*All of the women here were married during or after World War II, and had children following marriage. Since President Monson did not relate his video with fatherhood, I opted to not include the marriage and motherhood sections for these women. If you feel impressed to add that these women were all married and had children, in addition to their professional training, then feel free to do so. (It might be important to also note that if women became pregnant, they were automatically discharged from service at that time period. Many nurses in this time period also worked at American army bases in obstetrics, i.e. they assisted or delivered the babies of servicemen’s wives.) It is also fun to note that in this book, Latter-day Nurses at War, male nurses were also included.
Additionally, in the video, Monson was relieved to learn that he was not standing alone, although he *thought* he was alone at first. For many of the histories of the LDS women who served as nurses in World War II, the women *knew* they were the only church members in their units or otherwise. I think it is important to allow the Young Women to understand that sometimes they will make choices or be in situations where they will be well and truly “standing alone.” But when we are prepared to be “alone” when necessary, we can be assured that Christ will be by our side. (This also reaffirms the concept behind encouraging the young women to develop leadership characteristics and skills.)
**I suggest having each Young Woman have a physical copy of the reading material, and one Young Woman can read the material aloud. In this way, those with tactile learners hold the paper (I know, not great), visual learners can read the words and audio learners hear the words, for a better effect sans video.
After playing the video and reading the above, ask:
What do you think that President Monson’s main message is in this video?
How did the youth depicted in the video, and the female examples from World War II show that they have taken upon themselves the Savior’s name?
How is using your patriarchal blessing (if you have one) a benefit? How can you prepare to receive your patriarchal blessing if you have not already?
Even though Lillie was an officer, she chose to not command the men into submission. How did her gentle prompting better invite the spirit? How is this an example for you of taking upon yourself the name of Christ?
Think of President McKay’s admonition to “remember you are a Latter-day Saint woman.” How is this fitting for all of us as we take upon the name of Christ? Why is it important to take ownership of our church membership (baptismal) covenants?
In the video, there is a suggestion that a young woman left a movie that she did not feel was appropriate. How can we have courage to turn off a TV show, or not surf onto certain web sites that do not invoke the spirit? How can we do this even when we are on our own? How does doing this invoke the name of Christ on our hearts and souls?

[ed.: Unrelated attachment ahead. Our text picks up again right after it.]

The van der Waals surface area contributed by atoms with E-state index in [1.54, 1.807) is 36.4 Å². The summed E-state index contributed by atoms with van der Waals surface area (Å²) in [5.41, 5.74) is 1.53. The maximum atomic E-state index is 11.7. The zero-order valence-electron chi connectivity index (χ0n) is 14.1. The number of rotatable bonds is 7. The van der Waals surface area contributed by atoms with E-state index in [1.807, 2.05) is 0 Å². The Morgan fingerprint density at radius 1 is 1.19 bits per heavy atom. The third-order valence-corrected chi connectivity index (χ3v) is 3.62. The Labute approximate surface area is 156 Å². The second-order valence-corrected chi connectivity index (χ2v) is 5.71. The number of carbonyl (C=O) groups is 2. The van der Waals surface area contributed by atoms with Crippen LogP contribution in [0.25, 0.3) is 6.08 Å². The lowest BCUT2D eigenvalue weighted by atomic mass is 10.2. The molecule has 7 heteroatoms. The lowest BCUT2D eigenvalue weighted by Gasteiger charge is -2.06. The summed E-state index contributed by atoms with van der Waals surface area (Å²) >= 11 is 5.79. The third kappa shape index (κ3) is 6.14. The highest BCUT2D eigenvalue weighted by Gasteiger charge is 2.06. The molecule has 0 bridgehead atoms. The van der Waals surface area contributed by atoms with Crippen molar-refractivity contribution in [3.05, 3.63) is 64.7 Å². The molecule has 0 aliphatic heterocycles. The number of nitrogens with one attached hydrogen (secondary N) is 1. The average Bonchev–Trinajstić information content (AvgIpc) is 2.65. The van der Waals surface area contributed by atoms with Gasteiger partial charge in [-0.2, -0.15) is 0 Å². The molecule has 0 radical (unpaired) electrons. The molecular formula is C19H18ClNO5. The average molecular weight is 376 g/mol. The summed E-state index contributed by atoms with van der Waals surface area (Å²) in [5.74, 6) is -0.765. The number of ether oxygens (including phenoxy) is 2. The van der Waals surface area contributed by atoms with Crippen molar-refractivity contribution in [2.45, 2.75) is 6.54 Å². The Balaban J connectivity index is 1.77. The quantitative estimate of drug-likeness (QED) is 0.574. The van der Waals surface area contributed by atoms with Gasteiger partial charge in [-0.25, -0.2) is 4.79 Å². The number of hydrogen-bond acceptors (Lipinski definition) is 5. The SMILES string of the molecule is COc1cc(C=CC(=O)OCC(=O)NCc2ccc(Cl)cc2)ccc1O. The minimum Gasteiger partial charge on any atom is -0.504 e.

How is developing leadership skills necessary as a part of taking the name of Christ upon us? How can taking His name help us to develop as leaders?
Share your own experience, then invite the young women to share their own similar experiences.
My experience: It was my first or second year at college, and my roommate and I went to see a movie. The theatre was packed, and I saw many people from my classes as well as popular students, who were active in clubs, organizations and student government. A few minutes into the movie, sexual violent began—something that I had not anticipated in the film, even though it had a corresponding rating. After a few minutes, my roommate suggested that we should leave. With her leadership, we left. As I walked out, I saw the faces of the popular student government officers, most of whom looked away. I was partly embarrassed to be leaving, but I was also surprised at the people who had chosen to stay to see the movie. No one said a word to me about the movie in the following weeks, though I thought someone would- I thought people would make fun of me. But they didn’t. In contrast, I was offered a job (without even asking about it) at the counselling centre for women on campus who had been subject to date-rape, a coveted position. I gained a reputation as someone who stood up for what I believed in, even though, at that moment, I had mostly been following my friend’s leadership. In this reputation, I gained strength and developed academically and professionally. Not only did others trust me to make wise choices, I trusted myself to make wise and brave choices. I have never since been afraid to speak up when needed. And all because I had a friend who suggested we leave a movie. The benefit for leaving the movie was significantly greater than just ridding my mind of those negative sexual images.
Close with bearing your testimony of the strength of Latter-day Saint women, and the relationship we can develop with Christ when we take His name upon us.